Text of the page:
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0answers
96 views

Diphthongoids and diphthongs

In Russian linguistics, there's a term дифтонгоид (diphthongoid). For example, in textbook Современный русский литературный язык (Modern Standard Russian) by S.V. Knjazev and S.K. Pozharitskaya, it is ...
4
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1answer
301 views

Is “matrix clause” synonymous with “main clause”? What exactly is a matrix clause?

A lot of people seem to understand "matrix clause" as a synonym for "main clause". For instance, a comment I just chanced upon on a language SE site states: It's a synonym for ...
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0answers
24 views

Which term is used to refer both to sentences and expressions shorter than a sentence?

I believe, "expression" is a good term for a word or a meaningful part of a sentence, which is shorter than the sentence, but "expression" does not sound a good term to refer to a ...
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3answers
865 views

What does linguistics call sets of words with the same spelling, different (but perhaps related) meaning, and different emphasized syllables?

In my idiolect, the word "defense", with the emphasis on the first syllable means "the role of defending". With the emphasis on the second syllable, it means "the act of ...
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0answers
32 views

how does one properly escape the context of a definition when writing one

When a lexicographer is forming a definition how do they make sure they are not overly influenced by the examples they refer to when forming their definitions. how do they properly escape the ...
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1answer
61 views
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60 views

Definiteness and indefiniteness

Is there a term that encompasses both terms at once? Suppose I am writing a paper titled [Single-word-here] in Language X, where the required word will refer to both definiteness and indefiniteness. ...
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0answers
27 views

Abstract objects: is this a linguistic term/concept?

Some verbs (e.g. eat, throw, lift) are transitive (take an object). Other verbs (e.g. live, die, sleep) are intransitive. But sometimes we can give an object to an intransitive verb by having the ...
5
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3answers
109 views

What is the name of the category that describes the ways a number can be read?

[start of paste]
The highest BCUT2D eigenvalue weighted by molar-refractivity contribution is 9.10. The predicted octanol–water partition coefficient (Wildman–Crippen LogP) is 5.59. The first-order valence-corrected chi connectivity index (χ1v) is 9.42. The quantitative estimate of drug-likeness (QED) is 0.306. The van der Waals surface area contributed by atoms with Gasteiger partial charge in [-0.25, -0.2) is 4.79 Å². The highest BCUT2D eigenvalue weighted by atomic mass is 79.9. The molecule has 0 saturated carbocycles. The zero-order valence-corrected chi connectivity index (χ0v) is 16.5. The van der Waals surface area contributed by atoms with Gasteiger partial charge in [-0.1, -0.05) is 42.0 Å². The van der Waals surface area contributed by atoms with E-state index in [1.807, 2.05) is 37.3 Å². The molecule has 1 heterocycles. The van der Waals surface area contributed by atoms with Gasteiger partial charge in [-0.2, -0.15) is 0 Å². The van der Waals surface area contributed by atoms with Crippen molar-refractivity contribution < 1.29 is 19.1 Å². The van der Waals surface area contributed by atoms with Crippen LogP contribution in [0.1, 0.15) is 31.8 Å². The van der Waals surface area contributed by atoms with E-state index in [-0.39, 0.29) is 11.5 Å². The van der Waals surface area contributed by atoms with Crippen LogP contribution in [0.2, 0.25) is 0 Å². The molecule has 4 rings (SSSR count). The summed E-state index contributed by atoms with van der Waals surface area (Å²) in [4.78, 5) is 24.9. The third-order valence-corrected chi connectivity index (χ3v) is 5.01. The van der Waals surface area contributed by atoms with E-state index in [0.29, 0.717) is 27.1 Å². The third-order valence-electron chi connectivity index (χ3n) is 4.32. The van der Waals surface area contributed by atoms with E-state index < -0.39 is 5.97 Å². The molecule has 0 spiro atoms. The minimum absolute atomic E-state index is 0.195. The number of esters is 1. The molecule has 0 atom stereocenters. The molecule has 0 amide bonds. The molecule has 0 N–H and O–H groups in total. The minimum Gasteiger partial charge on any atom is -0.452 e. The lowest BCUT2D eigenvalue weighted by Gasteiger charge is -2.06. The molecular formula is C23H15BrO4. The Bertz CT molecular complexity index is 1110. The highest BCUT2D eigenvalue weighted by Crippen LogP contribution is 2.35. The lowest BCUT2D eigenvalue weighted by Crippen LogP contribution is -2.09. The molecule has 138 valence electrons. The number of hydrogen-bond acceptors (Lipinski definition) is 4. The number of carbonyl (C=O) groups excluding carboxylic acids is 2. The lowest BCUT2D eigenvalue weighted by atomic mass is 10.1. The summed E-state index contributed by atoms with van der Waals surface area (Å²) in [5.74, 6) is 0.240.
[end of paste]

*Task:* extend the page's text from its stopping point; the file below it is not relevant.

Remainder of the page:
About 6 days ago, I asked this question in the English Language and Usage section but have yet to receive any answer. In hindsight, the lack of answers is entirely understandable since that was not ...
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0answers
33 views

Term for an adjective that refers to a specific property of a noun

Is there a linguistic term for an adjective that describes a specific property of the noun, rather than the noun in general? Some examples of what would be covered by such a term: In "The ...
2
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2answers
127 views

What is “H5” in Egyptian?

There seems to be a general consensus that classical Egyptian had four "guttural" or "H-like" phonemes: h (building, /h/), ḥ (wick, /ħ/), ḫ (placenta?, /x/), and ẖ (animal's belly, ...
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1answer
100 views

A word that will cover both words and numbers

Is there a word that covers the meaning of both words and numbers? Here is a sentence in English: Historically, the year 1500 is also often identified, somewhat arbitrarily, as marking the end of the ...
3
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1answer
109 views

“Voiceless labialized velar plosive” or “labialized voiceless velar plosive”?

The /k/ in the word "cool" is often labialized i.e. round lips and is transcribed as [kʷ]. How do linguists say its name in phonetics? Voiceless labialized velar plosive or labialized ...
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1answer
215 views

Why are the names of languages always adjectives? (e.g. “English”, “French”, “Spanish”)

I notice that in English (as well as Spanish, and perhaps other European languages), the name of a language is the same word as the adjective form of the country or region name. In English, this rule ...
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0answers
22 views

Terms for root stress

Looking for some descriptive help for a language description project. Stress assignment in the language is fairly complex and pretty resistant to easy generalizations, although prominence is ...
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2answers
103 views

“It is ___ that/who + verb.” pleonasm vs. “___ + verb.”

Is there a name for the following type of pleonasm: "It is John who runs." (instead of: "John runs.") "It was congress that legislated." (instead of: "Congress ...
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0answers
96 views

What kind of syntax diagrams are these, found in a book on legal writing?

These don't look like syntax trees in undergrad linguistics syntax textbooks. Do linguists use these diagrams? What are they called? Page 343.     Diagrams for grammatical analysis are visual aids to ...